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If the "one cortical algorithm" hypothesis is true, how should one update about timelines and takeoff speed?

by Adam Scholl1 min read26th Aug 20199 comments


AI TakeoffNeocortex

Set aside the specifics of Jeff Hawkins' proposed model of this algorithm—i.e., that grid cells also exist in neocortex, and that displacement cells both exist and exist in neocortex, and in general that the machinery we use for navigating concepts is a repurposed version of the machinery we use for navigating physical spaces. If the basic underlying claim is true—that the neocortex is a homogeneous general-purpose computing substrate that basically just runs one learning algorithm throughout—how should we expect this to affect the development of transformative AI?

I wasn't able to find much discussion of this question, aside from old Hanson/Yudkowsky foom debates and this AI Impacts post arguing that the existence of "one algorithm" wouldn't lead to discontinuous AI progress.

My own intuition would be to update strongly toward shorter timelines and faster takeoff, but I think I may well be missing things.

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My own updates after I wrote that were:

  • Increased likelihood of self-supervised learning algorithms as either a big part or even the entirety of the technical path to AGI—insofar as self-supervised learning is the lion's share of how the neocortex learning algorithm supposedly works. That's why I've been writing posts like Self-Supervised Learning and AGI safety.
  • Shorter timelines and faster takeoff, insofar as we think the algorithm is not overwhelmingly complicated
  • Increased likelihood of "one algorithm to rule them all" over Comprehensive AI Services. This might be on the meta-level of one learning algorithm to rule them all, and we feed it biology books to get a superintelligent biologist, and separately we feed it psychology books and nonfiction TV to get a superintelligent psychological charismatic manipulator, etc. Or it might be on the base level of one trained model to rule them all, and we train it with all 50 million books and 100,000 years of YouTube and anything else we can find. The latter can ultimately be more capable (you understand biology papers better if you also understand statistics, etc. etc.), but on the other hand the former is more likely if there are scaling limits where memory access grinds to a halt after too many gigabytes get loaded into the world-model, or things like that. Either way, it would make it likelier for AGI (or at least the final missing ingredient of AGI) to be developed in one place, i.e. the search-engine model rather than the open-source software model.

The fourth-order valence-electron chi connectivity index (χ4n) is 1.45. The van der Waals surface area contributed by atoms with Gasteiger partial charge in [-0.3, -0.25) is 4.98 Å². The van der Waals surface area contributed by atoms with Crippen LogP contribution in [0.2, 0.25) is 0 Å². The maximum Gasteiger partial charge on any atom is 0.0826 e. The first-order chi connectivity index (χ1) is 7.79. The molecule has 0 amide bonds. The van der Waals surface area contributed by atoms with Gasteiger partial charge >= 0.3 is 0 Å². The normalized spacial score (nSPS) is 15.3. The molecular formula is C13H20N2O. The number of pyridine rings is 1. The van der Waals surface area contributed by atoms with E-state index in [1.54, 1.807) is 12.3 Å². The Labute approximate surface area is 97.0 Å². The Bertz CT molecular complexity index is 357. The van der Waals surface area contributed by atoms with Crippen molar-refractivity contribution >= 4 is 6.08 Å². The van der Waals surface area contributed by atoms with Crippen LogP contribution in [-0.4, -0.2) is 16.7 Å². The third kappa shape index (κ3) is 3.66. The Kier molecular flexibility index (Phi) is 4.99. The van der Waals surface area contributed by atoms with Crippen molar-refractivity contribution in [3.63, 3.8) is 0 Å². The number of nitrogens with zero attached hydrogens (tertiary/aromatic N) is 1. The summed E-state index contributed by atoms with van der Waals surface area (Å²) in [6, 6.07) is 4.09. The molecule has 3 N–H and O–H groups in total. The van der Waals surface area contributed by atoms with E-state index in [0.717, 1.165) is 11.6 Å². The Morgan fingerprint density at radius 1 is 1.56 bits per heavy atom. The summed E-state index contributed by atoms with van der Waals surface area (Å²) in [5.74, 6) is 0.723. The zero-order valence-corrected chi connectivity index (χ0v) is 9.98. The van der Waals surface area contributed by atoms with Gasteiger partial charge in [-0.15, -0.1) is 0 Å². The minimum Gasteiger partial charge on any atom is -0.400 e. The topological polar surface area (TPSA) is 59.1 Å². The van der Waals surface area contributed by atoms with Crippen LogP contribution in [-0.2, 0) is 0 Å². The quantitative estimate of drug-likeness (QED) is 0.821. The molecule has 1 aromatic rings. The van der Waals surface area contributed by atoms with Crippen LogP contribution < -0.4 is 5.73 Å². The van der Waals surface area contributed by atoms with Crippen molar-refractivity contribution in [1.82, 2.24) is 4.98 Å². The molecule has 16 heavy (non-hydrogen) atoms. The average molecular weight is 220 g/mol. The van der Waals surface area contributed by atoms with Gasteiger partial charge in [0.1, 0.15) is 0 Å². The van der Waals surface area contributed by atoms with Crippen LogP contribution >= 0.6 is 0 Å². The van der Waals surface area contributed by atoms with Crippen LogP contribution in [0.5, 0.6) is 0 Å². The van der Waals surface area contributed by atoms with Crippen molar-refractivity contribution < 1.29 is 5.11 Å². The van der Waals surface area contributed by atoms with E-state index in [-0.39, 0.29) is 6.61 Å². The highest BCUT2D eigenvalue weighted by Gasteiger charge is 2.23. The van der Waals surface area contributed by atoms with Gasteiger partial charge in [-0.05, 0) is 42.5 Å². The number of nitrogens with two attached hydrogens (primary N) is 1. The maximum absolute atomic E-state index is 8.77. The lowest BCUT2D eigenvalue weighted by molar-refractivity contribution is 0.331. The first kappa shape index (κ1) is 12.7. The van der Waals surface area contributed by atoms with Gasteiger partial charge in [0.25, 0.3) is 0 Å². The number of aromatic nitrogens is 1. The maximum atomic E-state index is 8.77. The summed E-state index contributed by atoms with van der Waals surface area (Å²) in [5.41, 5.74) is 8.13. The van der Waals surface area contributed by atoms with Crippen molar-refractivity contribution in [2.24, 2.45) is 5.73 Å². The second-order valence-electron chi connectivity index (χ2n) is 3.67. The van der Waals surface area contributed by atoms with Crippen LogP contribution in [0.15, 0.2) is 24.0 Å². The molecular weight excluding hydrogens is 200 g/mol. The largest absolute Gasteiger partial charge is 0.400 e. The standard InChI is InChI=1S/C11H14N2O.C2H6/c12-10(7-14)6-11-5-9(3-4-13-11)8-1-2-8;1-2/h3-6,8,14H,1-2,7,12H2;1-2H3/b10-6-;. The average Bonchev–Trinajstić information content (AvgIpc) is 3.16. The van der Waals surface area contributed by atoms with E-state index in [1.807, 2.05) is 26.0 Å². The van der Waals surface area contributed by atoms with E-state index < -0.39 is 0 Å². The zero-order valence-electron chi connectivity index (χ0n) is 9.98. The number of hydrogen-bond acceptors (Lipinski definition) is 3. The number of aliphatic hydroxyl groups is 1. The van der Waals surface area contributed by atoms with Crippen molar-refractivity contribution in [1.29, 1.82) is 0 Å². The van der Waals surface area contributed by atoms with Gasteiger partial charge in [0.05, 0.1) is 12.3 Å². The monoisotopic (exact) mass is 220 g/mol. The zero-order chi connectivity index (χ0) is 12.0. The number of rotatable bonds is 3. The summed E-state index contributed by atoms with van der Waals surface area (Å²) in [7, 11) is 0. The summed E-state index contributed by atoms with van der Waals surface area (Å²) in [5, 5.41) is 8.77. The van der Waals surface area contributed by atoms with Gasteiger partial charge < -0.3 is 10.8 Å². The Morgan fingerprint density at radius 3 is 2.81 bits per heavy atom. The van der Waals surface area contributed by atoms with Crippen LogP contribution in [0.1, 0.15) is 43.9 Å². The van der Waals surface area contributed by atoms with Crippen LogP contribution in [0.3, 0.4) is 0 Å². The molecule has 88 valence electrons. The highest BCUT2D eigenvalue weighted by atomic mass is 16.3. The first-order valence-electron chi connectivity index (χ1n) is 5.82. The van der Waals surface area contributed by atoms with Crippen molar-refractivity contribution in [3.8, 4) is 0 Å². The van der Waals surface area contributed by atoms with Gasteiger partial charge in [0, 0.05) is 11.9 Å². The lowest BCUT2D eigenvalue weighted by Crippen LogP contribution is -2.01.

I see no reason that the most capable learner should be simple. If humans turn out to have some complexity limiter on their learning algorithm, such as complex machinery always being universal within a sexually reproducing species (otherwise it'd be too fragile), I expect the first cortical entity with self-modification ability to foom all the way up.

Confused what you mean—is the argument in your second sentence that a low-complexity learner will foom more easily?

3Gurkenglas2yI expect that a low-complexity learner is easy to improve, by tacking on specialized modules. If evolution doesn't do this, it will be easy to outperform.

It will appear in a random moment of time when someone will guess it. However, this "randomness" is not evenly distributed. The probability of guessing the correct algo is higher with time (as more people is trying) and also it is higher in a DeepMind-like company than in a random basement as Deep Mind (or similar company) has already hired best minds. Also larger company has higher capability to test ideas, as it has higher computational capacity and other resources.

and also it is higher in a DeepMind-like company than in a random basement

Than in a given random basement. Not necessarily any.* (Also, the probability isn't just coming up with an idea, but implementing it.)

*My point is, there's a lot of basements and garages. (Though most of them probably aren't concerned with AI, a lot of the time.)

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and that displacement cells both exist and exist in neocortex

Both exist and exist?

Grid cells are known to exist elsewhere in the brain—for example, in the entorhinal cortex. There are preliminary hints that grid cells may exist in neocortex too, but this hasn't yet been firmly established. Displacement cells, on the other hand, have never been observed anywhere—they're just hypothesized cells Hawkins predicts must exist, assuming his theory is true. So I took him to be making a few distinct claims: 1) grid cells also exist in neocortex, 2) displacement cells exist 3) displacement cells are located in neocortex.

The specifics of the proposal, at least, seem relatively easy to falsify. For example, he not only predicts the existence of cortical grid and displacement cells, but also their specific location—that they'll be found in layer 6 and layer 5 of the neocortex, respectively. So we may find out whether he's right fairly soon.